Grace Gifford


Life
1888-1955; 2nd youngest of twelve children and six girls to a Catholic father and Protestant mother in a Unionist family; raised Protestant [Palatine Pact], the boys being raised Catholics; strongly influenced by the patriotism of a Catholic nurse-maid; ed. Alexandra College, and Slade School of Art under Orpen [var. Dublin Metropolitan Art School]; met W. B. Yeats, Maud Gonne and Con Markievicz; published two books of Abbey caricatures; designed religious banner in Franciscan Church, Galway; met Joseph Mary Plunkett at St. Enda’s, both being members of the Arts Club; contrib. cartoons to The Irish Review, which he edited;
 
announced engagement, 11 Feb. 1916, with a view to wedding on Easter Sunday, together with Plunkett’s sister Geraldine and Thomas Dillon [var. wedding planned for 24 [or 23rd] April but delayed by a mistaken message]; ignorant of Rising plans; visited Joseph in hospital where he received surgery for tubercular gland in his neck; after the Rising and his arrest they were married in Kilmainham Prison Chapel, 4 May; he made her his heir in his will to the disgruntlement of his family, especially his sis. Geraldine;
 
Grace converted to Catholicism and was refused admission to her family home following these events; stayed with the Plunketts at Larkfield; suffered a miscarriage, presumably the child of Joseph [but see “Notes”, infra]; became a member of the Provisional Republican Government, 1917; presents strong opposition to London Treaty in March 1922 issue of The Republic; arrested 1926; contrib. 3 poems to Catholic Bulletin, Dec 1921 to Dec. 1928; worked as an artist; she was among the first to receive a pension as a widow of an independence martyr under de Valera’s government; died of heart failure; accorded military honours at Glasnevin Cemetary; one sis., Muriel, was married to Thomas MacDonagh [q.v.]; another was the republican writer Sydney [ Mrs. Czira; pseud “John Brennan”, q.v.]; another was Nellie, a domestic science teacher and nationalist activitist who was in the College of Surgeons in the Rising, and later married an Irish printer, John Donnelly, in America where she joined Sidney and a fourth sister, Ada.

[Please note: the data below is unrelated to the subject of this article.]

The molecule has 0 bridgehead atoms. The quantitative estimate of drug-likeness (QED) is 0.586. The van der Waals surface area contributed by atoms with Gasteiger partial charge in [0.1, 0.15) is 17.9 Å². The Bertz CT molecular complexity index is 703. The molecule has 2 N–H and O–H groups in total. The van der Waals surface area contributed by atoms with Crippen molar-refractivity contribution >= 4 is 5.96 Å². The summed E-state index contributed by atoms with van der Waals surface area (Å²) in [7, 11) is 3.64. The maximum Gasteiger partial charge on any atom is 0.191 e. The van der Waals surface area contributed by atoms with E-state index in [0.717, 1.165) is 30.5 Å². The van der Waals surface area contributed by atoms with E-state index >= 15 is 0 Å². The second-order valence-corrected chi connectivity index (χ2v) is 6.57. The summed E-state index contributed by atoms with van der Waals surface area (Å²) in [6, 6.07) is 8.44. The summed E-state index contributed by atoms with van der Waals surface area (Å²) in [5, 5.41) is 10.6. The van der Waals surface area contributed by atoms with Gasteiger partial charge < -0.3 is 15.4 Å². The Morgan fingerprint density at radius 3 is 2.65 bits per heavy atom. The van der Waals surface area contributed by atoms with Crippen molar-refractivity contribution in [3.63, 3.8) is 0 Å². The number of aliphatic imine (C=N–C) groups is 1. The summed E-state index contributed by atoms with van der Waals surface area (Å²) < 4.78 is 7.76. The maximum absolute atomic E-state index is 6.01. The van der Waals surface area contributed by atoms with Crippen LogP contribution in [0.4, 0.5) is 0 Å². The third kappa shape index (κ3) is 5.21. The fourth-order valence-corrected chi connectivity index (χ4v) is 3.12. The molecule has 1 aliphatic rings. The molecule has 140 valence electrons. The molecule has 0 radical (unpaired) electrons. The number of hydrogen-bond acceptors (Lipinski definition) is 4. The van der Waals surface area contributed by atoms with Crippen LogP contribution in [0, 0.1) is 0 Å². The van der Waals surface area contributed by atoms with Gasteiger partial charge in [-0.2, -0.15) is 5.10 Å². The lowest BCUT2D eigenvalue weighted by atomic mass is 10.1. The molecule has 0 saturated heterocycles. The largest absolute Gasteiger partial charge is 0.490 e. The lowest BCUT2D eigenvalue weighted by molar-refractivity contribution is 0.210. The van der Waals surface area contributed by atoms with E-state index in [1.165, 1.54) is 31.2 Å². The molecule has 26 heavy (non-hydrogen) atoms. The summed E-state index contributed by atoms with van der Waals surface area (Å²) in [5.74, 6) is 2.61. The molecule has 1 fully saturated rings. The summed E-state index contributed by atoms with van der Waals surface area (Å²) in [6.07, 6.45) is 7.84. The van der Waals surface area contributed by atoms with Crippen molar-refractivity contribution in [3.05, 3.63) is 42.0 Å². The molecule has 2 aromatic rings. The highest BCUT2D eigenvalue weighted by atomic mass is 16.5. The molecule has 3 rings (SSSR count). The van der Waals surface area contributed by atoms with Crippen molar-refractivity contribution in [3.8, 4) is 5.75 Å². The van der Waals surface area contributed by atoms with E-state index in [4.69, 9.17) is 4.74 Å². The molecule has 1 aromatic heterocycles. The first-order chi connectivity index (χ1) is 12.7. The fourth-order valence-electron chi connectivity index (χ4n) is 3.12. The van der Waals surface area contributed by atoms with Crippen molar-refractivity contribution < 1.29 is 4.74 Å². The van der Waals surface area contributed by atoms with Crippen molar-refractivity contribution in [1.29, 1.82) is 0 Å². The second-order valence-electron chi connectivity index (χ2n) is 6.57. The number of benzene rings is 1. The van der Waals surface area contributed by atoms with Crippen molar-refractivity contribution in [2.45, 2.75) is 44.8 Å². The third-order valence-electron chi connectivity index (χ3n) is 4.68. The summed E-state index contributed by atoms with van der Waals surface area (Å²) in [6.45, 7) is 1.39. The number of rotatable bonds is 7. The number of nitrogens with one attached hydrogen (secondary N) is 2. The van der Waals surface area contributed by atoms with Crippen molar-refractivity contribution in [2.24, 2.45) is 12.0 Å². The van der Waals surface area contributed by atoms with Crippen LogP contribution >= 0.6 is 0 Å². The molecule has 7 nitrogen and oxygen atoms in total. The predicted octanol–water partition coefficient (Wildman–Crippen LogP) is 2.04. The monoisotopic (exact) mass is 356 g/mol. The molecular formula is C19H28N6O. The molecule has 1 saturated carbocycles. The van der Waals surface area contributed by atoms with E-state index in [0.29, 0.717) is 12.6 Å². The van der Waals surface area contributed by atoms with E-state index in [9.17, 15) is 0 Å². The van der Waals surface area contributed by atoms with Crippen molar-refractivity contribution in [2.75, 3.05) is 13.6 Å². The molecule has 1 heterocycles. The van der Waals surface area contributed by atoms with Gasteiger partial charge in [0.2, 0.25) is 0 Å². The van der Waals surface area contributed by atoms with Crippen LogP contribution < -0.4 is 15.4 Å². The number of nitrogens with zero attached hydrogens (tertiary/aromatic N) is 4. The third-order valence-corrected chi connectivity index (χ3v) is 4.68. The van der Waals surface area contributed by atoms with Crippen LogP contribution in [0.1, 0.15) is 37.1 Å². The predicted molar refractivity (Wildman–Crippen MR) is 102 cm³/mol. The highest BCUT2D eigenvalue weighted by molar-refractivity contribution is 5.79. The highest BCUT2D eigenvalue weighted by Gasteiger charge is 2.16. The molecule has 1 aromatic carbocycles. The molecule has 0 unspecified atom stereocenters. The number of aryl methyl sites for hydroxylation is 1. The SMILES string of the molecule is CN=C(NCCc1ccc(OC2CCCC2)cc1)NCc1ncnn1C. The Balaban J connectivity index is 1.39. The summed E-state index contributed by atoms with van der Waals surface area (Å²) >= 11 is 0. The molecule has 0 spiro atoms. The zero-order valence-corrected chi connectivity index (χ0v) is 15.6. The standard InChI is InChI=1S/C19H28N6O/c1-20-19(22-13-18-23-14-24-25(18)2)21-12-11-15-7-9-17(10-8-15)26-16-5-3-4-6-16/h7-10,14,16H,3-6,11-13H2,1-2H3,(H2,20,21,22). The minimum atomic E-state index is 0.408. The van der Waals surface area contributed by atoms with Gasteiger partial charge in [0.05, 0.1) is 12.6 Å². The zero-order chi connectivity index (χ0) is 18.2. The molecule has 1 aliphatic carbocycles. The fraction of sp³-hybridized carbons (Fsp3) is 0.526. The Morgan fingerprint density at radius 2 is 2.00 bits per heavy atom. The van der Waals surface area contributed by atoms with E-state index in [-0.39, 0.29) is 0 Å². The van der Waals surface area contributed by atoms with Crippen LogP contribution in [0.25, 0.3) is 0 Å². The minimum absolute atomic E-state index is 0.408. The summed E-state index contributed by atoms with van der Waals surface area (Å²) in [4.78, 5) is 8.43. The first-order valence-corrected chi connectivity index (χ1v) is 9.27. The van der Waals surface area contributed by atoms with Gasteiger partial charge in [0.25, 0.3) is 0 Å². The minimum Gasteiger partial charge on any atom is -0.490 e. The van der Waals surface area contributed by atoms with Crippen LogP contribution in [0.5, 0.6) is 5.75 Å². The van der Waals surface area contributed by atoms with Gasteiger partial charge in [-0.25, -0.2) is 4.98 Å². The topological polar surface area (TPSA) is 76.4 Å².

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Criticism
Marie O’Neill, Grace Gifford Plunkett and Irish Freedom: Tragic Bride of 1916 (Dublin: IAP 2000), xx, 117pp.; Anne Clare, Unlikely Rebels: The Gifford Girls and the Fight for Irish Freedom (Cork: Mercier 2011), 319pp., ill. [8pp. of pls.].

There is a Grace Gifford page on the Ireland’s Own website [online; 14.02.2008].

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Commentary
Widow of the Rising’ [review-feature] of Marie O’Neill, Grace Gifford Plunkett and Irish Freedom (IAP), in Books Ireland (April 2000): reports Geraldine Dillon’s testimony that Grace was pregnant by a man other than Joseph Plunkett [as infra]. Further records that she revisited Kilmainham as a prisoner in the Civil War, having been disowned by her family, and quotes a Clare ballad: ‘I loved Joe Plunkett and he loved me / He gave his life to set Ireland free’.

Joseph Mary Plunkett, “My Lady Has the Grace of Death”

My lady has the grace of Death
Whose charity is quick to save,
Her heart is broad as heaven’s breath
Deep as the grave.

She found me fainting by the way
And fed me from her babeless breast
Then played with me as children play,
Rocked me to rest.

When soon I rose and cried to heaven
Moaning for sins I could not weep,
She told me of her sorrows seven
Kissed me to sleep.

And when the morn rose bright and ruddy
And sweet birds sang on the branch above
She took my sword from her side all bloody
And died for love.

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Notes
Sisters in arms: Grace Gifford and her [four?] sisters were active in nationalist politics. Nellie Gifford Donnelly fought in 1916 Rising; Muriel Gifford m. Thomas MacDonagh; Sydney Gifford (pseud. “John Brennan”); all were grandchildren of Arthur Vandeleur, the co-operative leader of Ralahine.

Pregant question (I): Geraldine Dillon’s diary material in the NLI contains the allegation that Grace Gifford suffered a miscarriage shortly before her wedding to Joseph Plunkett, and that Plunkett was not in any case the father. See however ‘Widow of the Rising’ [feature], in Books Ireland (April 2000), in which the her allegation that Grace was pregnant by another man other us called ‘malicious gossip’, though the story of the miscarriage is thought to be obviously true (pp.89-90).

Pregant question (II): See Lucille Redmond’s review of All in the Blood, being the memoir of Geraldine Plunkett [sis. of Joseph Mary], edited by Honor Ó Brolcháin [gd-dg. of Geraldine], in Books Ireland (March 2007). Redmond, whose great-aunt was Grace Gifford, reflects that these memoirs are the ‘only source of the rumour that Grace was pregnant and subsequently miscarried - a highly unlikely story, given Grace’s personality. She wouldn’t hav been likely to hide such a thing. Refers also to the rebuttal Seoirse Plunkett’s rebuttal of the claim in the newspapers when his sister first made it.

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